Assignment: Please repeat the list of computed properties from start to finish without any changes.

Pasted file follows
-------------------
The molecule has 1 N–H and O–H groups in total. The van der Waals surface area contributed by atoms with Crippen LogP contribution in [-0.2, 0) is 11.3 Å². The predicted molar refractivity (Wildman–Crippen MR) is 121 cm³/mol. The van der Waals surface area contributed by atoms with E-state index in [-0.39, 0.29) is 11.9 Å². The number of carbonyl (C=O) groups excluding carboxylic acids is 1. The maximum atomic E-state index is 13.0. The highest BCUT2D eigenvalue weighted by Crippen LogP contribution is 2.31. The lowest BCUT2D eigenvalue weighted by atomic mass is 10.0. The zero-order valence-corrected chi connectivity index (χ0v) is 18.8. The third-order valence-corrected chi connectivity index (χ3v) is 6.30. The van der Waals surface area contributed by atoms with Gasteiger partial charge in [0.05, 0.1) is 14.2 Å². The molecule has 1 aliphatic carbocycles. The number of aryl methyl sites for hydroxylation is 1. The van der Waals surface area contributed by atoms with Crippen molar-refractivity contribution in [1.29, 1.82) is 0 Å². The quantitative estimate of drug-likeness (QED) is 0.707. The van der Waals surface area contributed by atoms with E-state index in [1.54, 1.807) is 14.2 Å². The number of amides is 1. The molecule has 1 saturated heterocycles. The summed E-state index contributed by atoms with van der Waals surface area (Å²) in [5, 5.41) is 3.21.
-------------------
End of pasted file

The molecule has 1 N–H and O–H groups in total. The van der Waals surface area contributed by atoms with Crippen LogP contribution in [-0.2, 0) is 11.3 Å². The predicted molar refractivity (Wildman–Crippen MR) is 121 cm³/mol. The van der Waals surface area contributed by atoms with E-state index in [-0.39, 0.29) is 11.9 Å². The number of carbonyl (C=O) groups excluding carboxylic acids is 1. The maximum atomic E-state index is 13.0. The highest BCUT2D eigenvalue weighted by Crippen LogP contribution is 2.31. The lowest BCUT2D eigenvalue weighted by atomic mass is 10.0. The zero-order valence-corrected chi connectivity index (χ0v) is 18.8. The third-order valence-corrected chi connectivity index (χ3v) is 6.30. The van der Waals surface area contributed by atoms with Gasteiger partial charge in [0.05, 0.1) is 14.2 Å². The molecule has 1 aliphatic carbocycles. The number of aryl methyl sites for hydroxylation is 1. The van der Waals surface area contributed by atoms with Crippen molar-refractivity contribution in [1.29, 1.82) is 0 Å². The quantitative estimate of drug-likeness (QED) is 0.707. The van der Waals surface area contributed by atoms with E-state index in [1.54, 1.807) is 14.2 Å². The number of amides is 1. The molecule has 1 saturated heterocycles. The summed E-state index contributed by atoms with van der Waals surface area (Å²) in [5, 5.41) is 3.21.